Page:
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Formerly known as the About.com Smoking Cessation support forum, this community is open to all who are recovering from nicotine addiction.

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Hey   Introductions/Newcomers Nook

Started Jan-9 by Ask83; 634 views.
Ask83

From: Ask83

Jan-9

Hey everyone

I am 37, and been smoking since I was 18 - although I started sporadically from age 12. This is my 5th attempt at quitting - started on December 29th, so I’m on day 13 smoke free now. 

Just wanted to come and be around some people in the same boat and share my experience! Somehow this time it is a little bit easier and I think my previous failed attempts have all helped me understand the problems/triggers, so the next time is slightly more successful. So if you do end up smoking, just keep trying. It does get easier and you learn as you go. I’ve tried cutting down, vaping, cold turkey. 
 

Personally I just got fed up of feeling tired and weak, and I know from past quit periods how much energy I gain back when I stop. 

I’m also quite vain, and I don’t want to age myself any faster than necessary. My mum and her sisters all look much younger than they are and I got that gene as well. But I could see the lines starting to form and freaked out at how much extra aging I’ll get from smoking. I keep visualizing myself at 50, 60 and imaging how I might look if I don’t slow it down a bit on the unhealthy habits now. 
 

I’ve made a list on my phone, all the reasons I want to stop and I look at it when I feel weak. It helps a lot. 

I’m using gum for the more intense cravings ( My 11am smoke is the hardest daily fight) and for the rest I’m running or taking a long walk to just enjoy breathing. Breathing is great, I’m really enjoying it. When I run I can feel the extra power in my legs, it is a really good feeling. that started in the last 3/4 days. The first few runs were 10 mins around the block, just building theM up gradually.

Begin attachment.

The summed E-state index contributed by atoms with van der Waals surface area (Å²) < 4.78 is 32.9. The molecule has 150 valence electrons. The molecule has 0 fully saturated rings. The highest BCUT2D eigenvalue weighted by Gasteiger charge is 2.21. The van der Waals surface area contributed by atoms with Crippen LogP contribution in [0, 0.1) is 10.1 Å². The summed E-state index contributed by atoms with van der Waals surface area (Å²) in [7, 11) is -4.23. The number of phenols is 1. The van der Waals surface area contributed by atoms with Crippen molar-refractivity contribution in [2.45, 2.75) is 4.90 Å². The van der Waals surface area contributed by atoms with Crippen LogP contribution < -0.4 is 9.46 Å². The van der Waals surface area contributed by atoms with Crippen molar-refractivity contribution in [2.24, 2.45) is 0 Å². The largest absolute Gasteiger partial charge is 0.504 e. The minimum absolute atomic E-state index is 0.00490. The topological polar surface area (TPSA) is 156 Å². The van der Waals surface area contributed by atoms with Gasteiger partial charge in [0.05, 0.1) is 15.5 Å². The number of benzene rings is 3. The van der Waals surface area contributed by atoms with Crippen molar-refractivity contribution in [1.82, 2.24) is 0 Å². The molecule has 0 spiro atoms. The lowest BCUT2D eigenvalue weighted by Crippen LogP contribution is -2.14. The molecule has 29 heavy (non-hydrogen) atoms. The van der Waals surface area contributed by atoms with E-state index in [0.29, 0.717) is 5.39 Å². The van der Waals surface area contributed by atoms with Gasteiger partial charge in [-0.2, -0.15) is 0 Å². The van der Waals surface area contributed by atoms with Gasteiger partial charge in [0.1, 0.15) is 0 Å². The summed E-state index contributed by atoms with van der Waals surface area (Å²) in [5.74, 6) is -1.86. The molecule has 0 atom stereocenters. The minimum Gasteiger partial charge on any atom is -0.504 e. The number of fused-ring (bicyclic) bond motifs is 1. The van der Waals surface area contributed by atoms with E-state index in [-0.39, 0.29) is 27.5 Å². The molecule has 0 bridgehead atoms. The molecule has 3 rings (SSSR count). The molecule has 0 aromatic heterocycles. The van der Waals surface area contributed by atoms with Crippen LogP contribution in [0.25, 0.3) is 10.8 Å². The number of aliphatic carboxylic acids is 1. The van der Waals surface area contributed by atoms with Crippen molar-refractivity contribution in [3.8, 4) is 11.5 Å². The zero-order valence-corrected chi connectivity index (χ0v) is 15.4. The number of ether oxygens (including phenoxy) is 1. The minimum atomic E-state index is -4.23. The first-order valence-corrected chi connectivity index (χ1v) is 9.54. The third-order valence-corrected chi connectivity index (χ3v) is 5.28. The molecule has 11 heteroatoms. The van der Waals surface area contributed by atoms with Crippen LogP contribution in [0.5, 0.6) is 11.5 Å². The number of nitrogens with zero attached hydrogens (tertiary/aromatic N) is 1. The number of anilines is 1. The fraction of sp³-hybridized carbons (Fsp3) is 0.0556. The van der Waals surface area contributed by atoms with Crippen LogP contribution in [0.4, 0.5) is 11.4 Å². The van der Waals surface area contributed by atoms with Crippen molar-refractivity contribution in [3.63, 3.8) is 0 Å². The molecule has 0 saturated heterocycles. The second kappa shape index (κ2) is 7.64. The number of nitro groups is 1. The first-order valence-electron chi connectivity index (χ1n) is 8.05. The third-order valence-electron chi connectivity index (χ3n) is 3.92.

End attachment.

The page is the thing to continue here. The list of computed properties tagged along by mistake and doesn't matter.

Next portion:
After the first few days of stopping I was waking up with less general muscle ache and fatigue - although I’m finding myself getting regular bouts of insomnia. Anyone else get that? I’m naturally a night owl but this is definitely insomnia - I can’t find any info about why it happens to people who quit smoking. 

my skin looks brighter - the grey hue has gone and I feel wide awake, my eyes are super wide in the afternoons when I used to feel drained and slow. 
 

so far, so good. I hope This time it lasts, but if it doesn’t I will just try again. Good luck to each of you, I know how hard it is and how desperate it can feel. Just breathe through it, be tough and really congratulate yourself when you let a craving pass because that is some hard fighting. 
 

My tip, from experience- rewarding yourself with one cig when you hit a milestone is really tempting but don’t. That was my main cause for going back to a regular habit. 

In reply toRe: msg 1
Ask83

From: Ask83

Jan-9

I thought I posted this in the January intro thread, didn’t mean to start a whole new topic  

In reply toRe: msg 1
Nope62

From: Nope62

Jan-9

 Welcome! You will find plenty of support and information here. I have also quit many times and learned something from every quit.

I wish you Good Luck with this quit. Maybe it will be your sticky one and last forever!

Take Care!

In reply toRe: msg 3
Ask83

From: Ask83

Jan-9

Thank you for your messsage Wish id found this sooner! Hope you are smoke free and well 

In reply toRe: msg 4
Nope62

From: Nope62